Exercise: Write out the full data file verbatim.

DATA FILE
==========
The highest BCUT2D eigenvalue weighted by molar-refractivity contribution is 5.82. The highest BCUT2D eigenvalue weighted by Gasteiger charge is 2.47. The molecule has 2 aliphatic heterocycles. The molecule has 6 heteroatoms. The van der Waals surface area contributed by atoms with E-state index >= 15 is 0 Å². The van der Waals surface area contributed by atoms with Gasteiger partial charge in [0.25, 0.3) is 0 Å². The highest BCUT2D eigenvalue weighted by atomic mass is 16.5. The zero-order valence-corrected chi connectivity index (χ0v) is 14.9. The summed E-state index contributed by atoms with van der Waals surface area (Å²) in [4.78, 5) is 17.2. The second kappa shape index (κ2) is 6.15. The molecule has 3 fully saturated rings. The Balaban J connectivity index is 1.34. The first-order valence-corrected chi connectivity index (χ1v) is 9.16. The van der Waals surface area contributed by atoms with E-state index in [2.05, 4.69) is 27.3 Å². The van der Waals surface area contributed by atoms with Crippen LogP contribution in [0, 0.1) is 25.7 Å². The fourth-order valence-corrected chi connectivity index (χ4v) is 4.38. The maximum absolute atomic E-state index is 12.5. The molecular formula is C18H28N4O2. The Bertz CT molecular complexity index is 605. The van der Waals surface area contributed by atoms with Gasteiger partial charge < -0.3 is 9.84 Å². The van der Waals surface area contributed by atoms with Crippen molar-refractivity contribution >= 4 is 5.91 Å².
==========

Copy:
The highest BCUT2D eigenvalue weighted by molar-refractivity contribution is 5.82. The highest BCUT2D eigenvalue weighted by Gasteiger charge is 2.47. The molecule has 2 aliphatic heterocycles. The molecule has 6 heteroatoms. The van der Waals surface area contributed by atoms with E-state index >= 15 is 0 Å². The van der Waals surface area contributed by atoms with Gasteiger partial charge in [0.25, 0.3) is 0 Å². The highest BCUT2D eigenvalue weighted by atomic mass is 16.5. The zero-order valence-corrected chi connectivity index (χ0v) is 14.9. The summed E-state index contributed by atoms with van der Waals surface area (Å²) in [4.78, 5) is 17.2. The second kappa shape index (κ2) is 6.15. The molecule has 3 fully saturated rings. The Balaban J connectivity index is 1.34. The first-order valence-corrected chi connectivity index (χ1v) is 9.16. The van der Waals surface area contributed by atoms with E-state index in [2.05, 4.69) is 27.3 Å². The van der Waals surface area contributed by atoms with Crippen LogP contribution in [0, 0.1) is 25.7 Å². The fourth-order valence-corrected chi connectivity index (χ4v) is 4.38. The maximum absolute atomic E-state index is 12.5. The molecular formula is C18H28N4O2. The Bertz CT molecular complexity index is 605. The van der Waals surface area contributed by atoms with Gasteiger partial charge < -0.3 is 9.84 Å². The van der Waals surface area contributed by atoms with Crippen molar-refractivity contribution >= 4 is 5.91 Å².